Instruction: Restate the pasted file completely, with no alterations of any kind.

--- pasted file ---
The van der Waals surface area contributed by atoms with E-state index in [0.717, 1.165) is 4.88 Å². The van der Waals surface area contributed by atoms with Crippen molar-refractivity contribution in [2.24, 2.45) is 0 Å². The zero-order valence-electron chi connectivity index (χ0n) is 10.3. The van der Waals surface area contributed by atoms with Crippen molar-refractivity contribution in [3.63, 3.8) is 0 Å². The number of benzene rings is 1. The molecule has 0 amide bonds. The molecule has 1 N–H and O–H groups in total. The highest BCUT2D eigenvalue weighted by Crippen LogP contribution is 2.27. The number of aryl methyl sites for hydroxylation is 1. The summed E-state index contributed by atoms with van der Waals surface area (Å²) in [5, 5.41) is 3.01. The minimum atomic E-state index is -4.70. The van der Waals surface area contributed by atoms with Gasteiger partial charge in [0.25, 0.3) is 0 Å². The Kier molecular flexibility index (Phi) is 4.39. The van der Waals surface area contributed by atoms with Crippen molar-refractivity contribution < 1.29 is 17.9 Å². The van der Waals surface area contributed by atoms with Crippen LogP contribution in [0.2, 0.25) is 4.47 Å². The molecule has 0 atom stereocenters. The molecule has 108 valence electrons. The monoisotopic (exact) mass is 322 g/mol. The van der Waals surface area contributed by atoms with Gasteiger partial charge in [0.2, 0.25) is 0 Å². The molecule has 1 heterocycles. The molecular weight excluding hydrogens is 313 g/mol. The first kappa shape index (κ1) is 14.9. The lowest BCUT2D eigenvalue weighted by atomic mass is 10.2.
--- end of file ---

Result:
The van der Waals surface area contributed by atoms with E-state index in [0.717, 1.165) is 4.88 Å². The van der Waals surface area contributed by atoms with Crippen molar-refractivity contribution in [2.24, 2.45) is 0 Å². The zero-order valence-electron chi connectivity index (χ0n) is 10.3. The van der Waals surface area contributed by atoms with Crippen molar-refractivity contribution in [3.63, 3.8) is 0 Å². The number of benzene rings is 1. The molecule has 0 amide bonds. The molecule has 1 N–H and O–H groups in total. The highest BCUT2D eigenvalue weighted by Crippen LogP contribution is 2.27. The number of aryl methyl sites for hydroxylation is 1. The summed E-state index contributed by atoms with van der Waals surface area (Å²) in [5, 5.41) is 3.01. The minimum atomic E-state index is -4.70. The van der Waals surface area contributed by atoms with Gasteiger partial charge in [0.25, 0.3) is 0 Å². The Kier molecular flexibility index (Phi) is 4.39. The van der Waals surface area contributed by atoms with Crippen molar-refractivity contribution < 1.29 is 17.9 Å². The van der Waals surface area contributed by atoms with Crippen LogP contribution in [0.2, 0.25) is 4.47 Å². The molecule has 0 atom stereocenters. The molecule has 108 valence electrons. The monoisotopic (exact) mass is 322 g/mol. The van der Waals surface area contributed by atoms with Gasteiger partial charge in [0.2, 0.25) is 0 Å². The molecule has 1 heterocycles. The molecular weight excluding hydrogens is 313 g/mol. The first kappa shape index (κ1) is 14.9. The lowest BCUT2D eigenvalue weighted by atomic mass is 10.2.